[00161] The vector exception code that provides efficient handling of vector exceptions is described in detail above. In one example, when a machine processes a program interrupt caused by an operation of a vector type, an element index is issued indicating the element with the lowest index in the vector register that led to the exception. As a typical example, if vector addition is performed and there are two elements in vector registers involved in operations A0 + B0 and A1 + B1, and for A0 + B0, but not for A1 + B1, an inaccurate result is generated, then the value of the vector index is set to zero and the value of the vector interrupt code is set to 0101. In another example, if the operation A0 + B0 does not throw an exception, and Al + B1 throws an exception, then the value of the vector index is set to one (the value of the vector interrupt code is set equal to 0101). If both operations raise an exception, then the value of the vector index is set to zero, since this is the leftmost indexed position, and the value of the vector interrupt code is set to 0101.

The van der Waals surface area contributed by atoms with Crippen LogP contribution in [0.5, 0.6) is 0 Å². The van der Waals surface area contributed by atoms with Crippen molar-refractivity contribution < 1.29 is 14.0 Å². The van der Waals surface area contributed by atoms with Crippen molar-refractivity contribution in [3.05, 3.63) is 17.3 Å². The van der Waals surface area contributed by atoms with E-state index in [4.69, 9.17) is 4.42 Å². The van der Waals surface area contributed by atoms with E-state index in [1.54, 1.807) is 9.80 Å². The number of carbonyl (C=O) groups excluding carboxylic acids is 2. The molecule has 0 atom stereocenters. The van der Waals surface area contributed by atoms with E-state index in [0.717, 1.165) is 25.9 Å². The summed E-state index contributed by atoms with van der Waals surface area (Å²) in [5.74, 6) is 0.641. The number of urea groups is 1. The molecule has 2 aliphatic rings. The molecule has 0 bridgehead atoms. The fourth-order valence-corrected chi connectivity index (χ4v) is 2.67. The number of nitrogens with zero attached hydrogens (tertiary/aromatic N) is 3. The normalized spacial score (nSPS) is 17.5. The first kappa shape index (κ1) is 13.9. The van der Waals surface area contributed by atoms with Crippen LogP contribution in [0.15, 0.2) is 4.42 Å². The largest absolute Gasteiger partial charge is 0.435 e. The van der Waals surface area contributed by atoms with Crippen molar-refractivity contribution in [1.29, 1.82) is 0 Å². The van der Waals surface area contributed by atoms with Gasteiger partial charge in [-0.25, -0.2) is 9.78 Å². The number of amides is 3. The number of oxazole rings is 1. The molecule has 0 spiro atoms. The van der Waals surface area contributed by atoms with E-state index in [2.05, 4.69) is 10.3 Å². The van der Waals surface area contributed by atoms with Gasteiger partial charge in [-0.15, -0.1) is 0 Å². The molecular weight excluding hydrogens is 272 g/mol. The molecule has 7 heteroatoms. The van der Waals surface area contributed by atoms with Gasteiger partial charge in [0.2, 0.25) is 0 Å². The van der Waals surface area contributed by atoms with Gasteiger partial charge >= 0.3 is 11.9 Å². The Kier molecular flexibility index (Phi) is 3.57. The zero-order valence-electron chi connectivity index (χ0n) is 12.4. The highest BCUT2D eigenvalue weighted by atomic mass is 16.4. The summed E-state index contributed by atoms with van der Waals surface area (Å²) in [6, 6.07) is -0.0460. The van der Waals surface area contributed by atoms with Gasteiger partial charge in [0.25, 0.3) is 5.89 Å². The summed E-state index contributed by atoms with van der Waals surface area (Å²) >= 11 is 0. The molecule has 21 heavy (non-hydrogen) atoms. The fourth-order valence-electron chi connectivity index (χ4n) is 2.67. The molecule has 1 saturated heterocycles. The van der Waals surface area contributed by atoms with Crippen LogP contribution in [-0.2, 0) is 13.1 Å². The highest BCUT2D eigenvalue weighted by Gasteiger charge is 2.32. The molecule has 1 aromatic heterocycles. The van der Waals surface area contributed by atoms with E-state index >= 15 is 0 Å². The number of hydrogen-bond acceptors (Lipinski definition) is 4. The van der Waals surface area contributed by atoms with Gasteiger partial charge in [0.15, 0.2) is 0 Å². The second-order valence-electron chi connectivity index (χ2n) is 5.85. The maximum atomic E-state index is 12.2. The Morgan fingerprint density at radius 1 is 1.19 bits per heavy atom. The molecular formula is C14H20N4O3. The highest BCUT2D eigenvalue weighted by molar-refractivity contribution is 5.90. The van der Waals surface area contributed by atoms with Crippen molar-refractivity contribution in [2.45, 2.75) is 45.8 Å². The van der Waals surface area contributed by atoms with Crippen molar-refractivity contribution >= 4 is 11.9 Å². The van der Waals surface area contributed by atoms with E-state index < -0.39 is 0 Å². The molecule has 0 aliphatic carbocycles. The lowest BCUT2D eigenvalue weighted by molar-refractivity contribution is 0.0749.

[00162] The various vector type instructions are described in detail above, as well as a vector exception code that indicates the position of the exception within the vector register. In the above schemes, part of the processing can occur sequentially; however, in one or more embodiments, the elements are processed in parallel, and therefore there may be no need to check, for example, whether there are more elements to be processed. Many other differences are also possible.

[00163] In other embodiments, additionally, for example, in a general register, in a memory, in a vector register element (different for each element), or based on an address calculation, the contents of one or more command fields can be provided. They can be included as an explicit operand of a command or as an implied operand or as an input parameter. Further, one or more instructions can use fewer operands or input parameters, and vice versa, one or more operands can be used for several operations or steps.